The Northern Westchester Examiner

Yorktown Working on Strategy for Businesses to Reopen

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Whenever Westchester County gets the green light for businesses to reopen, the Town of Yorktown has plans in place to hit the ground running.

Last week at the Triangle Shopping Center, members of the Reboot Yorktown task force held a press conference in front of Genesis Jewelers to announce a strategy for the town to recover quickly with a smart and safe approach.

“We need to be intelligent and innovative,” said Yorktown Supervisor Matt Slater, who was joined by councilmen Vishnu Patel and Ed Lachterman, Westchester County Legislator Vedat Gashi and several business owners and leaders. “This is about the future of where we love to call home.”

“We are all in this together,” Patel said. “Success will come soon, but safety is number one. You have to take one step at a time.”

Westchester has only met five of the seven benchmarks required by the state before it can begin a phased reopening of businesses.

In preparation of being given the go-ahead, Yorktown officials have expedited the permit process and eliminated fees for restaurants to expand or begin outdoor dining, given quicker approvals and eliminated fees for retail businesses to have sidewalk sales, and installed Plexiglass barriers in Town Hall offices that serve the public.

“What we’ve discovered is that lots of businesses are going want to be able to show that they have a safe place for their customers,” said Bob Giordano, president of the Yorktown Small Business Association and a member of the task force. “If that means me getting my hair cut outside…under this veranda. If that gets me to come rather than being fearful of going inside, that’s great. It’s great for the barbershop, for the nail salons and every small business in town.”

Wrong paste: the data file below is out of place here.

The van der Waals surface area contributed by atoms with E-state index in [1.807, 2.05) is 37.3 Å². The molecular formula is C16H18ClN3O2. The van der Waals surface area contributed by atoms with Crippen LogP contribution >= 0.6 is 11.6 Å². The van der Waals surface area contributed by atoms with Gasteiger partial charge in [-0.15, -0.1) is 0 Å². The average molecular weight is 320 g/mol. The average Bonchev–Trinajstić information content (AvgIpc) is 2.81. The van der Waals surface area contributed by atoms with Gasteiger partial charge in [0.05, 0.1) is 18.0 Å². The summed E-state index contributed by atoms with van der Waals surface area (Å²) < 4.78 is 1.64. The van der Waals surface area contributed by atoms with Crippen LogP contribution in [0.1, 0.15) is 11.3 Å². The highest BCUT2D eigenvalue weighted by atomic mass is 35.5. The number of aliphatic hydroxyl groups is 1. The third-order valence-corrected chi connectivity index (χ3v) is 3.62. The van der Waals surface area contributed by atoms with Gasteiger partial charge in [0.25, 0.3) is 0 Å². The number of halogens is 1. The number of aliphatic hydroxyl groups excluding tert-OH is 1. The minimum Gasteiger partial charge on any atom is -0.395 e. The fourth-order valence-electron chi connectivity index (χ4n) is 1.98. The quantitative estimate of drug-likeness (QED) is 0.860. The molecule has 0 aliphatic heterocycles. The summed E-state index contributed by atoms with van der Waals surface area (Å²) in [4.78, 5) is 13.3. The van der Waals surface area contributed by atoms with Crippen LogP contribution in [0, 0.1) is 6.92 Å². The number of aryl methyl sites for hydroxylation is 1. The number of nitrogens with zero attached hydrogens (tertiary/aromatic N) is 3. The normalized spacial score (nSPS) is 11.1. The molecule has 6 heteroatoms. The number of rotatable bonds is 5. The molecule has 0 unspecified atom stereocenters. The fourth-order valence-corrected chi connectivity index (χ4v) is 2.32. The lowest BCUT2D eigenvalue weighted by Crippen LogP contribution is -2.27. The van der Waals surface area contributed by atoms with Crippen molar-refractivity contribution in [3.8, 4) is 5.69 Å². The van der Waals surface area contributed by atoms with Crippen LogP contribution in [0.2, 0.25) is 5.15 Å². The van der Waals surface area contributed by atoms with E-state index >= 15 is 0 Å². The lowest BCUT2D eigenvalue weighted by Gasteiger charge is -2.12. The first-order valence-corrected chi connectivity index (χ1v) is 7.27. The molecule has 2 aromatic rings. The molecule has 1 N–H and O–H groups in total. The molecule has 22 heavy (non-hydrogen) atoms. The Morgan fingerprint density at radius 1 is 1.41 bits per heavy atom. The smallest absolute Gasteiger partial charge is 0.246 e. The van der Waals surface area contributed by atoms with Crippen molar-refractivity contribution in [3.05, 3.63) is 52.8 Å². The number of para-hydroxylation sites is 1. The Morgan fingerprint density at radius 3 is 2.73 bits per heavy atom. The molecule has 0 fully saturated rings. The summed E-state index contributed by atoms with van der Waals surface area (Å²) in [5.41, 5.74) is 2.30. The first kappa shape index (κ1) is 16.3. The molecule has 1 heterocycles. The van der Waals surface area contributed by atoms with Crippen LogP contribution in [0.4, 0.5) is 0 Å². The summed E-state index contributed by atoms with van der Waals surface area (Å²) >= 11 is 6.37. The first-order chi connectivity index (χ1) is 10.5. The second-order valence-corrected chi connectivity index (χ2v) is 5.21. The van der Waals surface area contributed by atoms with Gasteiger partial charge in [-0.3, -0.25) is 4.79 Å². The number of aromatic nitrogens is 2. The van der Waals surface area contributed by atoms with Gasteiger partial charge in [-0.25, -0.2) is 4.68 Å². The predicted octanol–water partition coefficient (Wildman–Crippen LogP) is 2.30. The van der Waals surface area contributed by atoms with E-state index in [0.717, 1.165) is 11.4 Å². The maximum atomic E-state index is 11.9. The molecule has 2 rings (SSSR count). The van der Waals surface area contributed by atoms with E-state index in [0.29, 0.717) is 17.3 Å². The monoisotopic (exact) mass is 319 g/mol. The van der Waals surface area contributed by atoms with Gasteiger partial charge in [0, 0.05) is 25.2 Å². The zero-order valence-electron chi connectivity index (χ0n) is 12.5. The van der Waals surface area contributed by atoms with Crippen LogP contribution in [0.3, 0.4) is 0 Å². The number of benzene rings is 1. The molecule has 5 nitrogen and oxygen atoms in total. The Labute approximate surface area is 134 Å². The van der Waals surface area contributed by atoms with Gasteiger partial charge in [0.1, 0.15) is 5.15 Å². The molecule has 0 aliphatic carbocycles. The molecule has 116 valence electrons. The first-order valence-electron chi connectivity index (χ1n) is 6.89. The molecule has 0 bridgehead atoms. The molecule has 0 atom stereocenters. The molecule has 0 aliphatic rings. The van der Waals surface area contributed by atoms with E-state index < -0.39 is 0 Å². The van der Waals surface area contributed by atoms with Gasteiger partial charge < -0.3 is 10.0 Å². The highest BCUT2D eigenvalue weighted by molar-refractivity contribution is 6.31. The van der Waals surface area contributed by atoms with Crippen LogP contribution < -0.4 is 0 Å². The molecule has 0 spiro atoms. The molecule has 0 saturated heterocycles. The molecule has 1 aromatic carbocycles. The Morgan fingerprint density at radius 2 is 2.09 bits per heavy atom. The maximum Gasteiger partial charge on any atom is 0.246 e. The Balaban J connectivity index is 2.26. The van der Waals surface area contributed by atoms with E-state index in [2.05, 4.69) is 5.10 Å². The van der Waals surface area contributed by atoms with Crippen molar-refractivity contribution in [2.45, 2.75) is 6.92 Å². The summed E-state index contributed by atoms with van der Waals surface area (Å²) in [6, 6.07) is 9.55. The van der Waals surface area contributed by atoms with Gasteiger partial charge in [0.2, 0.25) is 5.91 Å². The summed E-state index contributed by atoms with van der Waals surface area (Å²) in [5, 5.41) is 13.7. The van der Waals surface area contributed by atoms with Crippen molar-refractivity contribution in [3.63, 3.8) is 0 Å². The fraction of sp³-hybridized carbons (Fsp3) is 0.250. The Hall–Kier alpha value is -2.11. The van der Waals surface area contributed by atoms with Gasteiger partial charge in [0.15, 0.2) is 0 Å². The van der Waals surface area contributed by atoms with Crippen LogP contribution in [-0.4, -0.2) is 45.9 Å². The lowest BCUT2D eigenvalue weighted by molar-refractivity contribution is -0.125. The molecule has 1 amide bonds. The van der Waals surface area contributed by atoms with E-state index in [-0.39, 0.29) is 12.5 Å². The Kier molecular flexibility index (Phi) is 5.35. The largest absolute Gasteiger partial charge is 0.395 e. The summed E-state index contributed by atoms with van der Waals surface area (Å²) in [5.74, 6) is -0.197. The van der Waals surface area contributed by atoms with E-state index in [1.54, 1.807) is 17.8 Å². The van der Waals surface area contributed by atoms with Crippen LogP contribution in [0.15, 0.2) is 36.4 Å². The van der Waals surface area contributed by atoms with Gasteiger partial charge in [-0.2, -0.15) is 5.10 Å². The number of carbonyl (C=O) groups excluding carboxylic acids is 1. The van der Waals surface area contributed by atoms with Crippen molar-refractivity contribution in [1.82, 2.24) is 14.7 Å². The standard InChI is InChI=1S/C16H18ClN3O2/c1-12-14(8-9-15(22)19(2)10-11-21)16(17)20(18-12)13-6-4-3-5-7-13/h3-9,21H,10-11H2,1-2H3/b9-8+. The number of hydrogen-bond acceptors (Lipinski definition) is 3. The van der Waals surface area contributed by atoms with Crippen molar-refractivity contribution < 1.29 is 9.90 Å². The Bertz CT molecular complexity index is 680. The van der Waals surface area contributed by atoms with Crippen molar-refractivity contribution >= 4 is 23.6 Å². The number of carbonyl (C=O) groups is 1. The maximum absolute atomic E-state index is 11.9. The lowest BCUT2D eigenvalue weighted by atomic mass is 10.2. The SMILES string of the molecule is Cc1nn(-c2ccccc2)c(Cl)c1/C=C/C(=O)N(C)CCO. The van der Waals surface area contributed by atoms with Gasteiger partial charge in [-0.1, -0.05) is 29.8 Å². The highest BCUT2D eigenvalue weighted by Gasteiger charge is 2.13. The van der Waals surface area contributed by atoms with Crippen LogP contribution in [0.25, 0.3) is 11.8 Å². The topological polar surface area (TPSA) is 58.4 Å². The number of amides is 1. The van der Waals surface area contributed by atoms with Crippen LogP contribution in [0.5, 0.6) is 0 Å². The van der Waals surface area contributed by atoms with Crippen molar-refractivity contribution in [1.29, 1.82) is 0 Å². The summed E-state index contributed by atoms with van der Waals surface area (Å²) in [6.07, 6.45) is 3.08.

The new initiatives will help local businesses, like Furci’s restaurant, which hopes to expand its outdoor dining in anticipation of the easing of restrictions on restaurant dining.

“That will allow us to serve more customers,” said Deneen Furci. “It will also allow us to bring back more of our staff, as they’re eager to get back to work.”

“Yorktown is ready,” said Sergio Esposito, president of the Yorktown Chamber of Commerce. “The town is on its way to greater heights. Beyond this pandemic Yorktown is the place to be.”

Meanwhile, Yorktown officials also announced last week that the Planning Board approved a distribution center for Nestle Waters in the former Verizon building on Route 202.

Nestle Waters has proposed renovating the 1.9-acre property’s existing building and parking lot for its office and distribution uses. The complex was built in 1956 and last renovated in 1988. Approximately 60 jobs will be created.

“The rapid approval of Nestle Waters’ application is an example of a changing Yorktown that is open to new businesses by streamlining its application processes, revising outdated land uses and moving with urgency,” Slater said.


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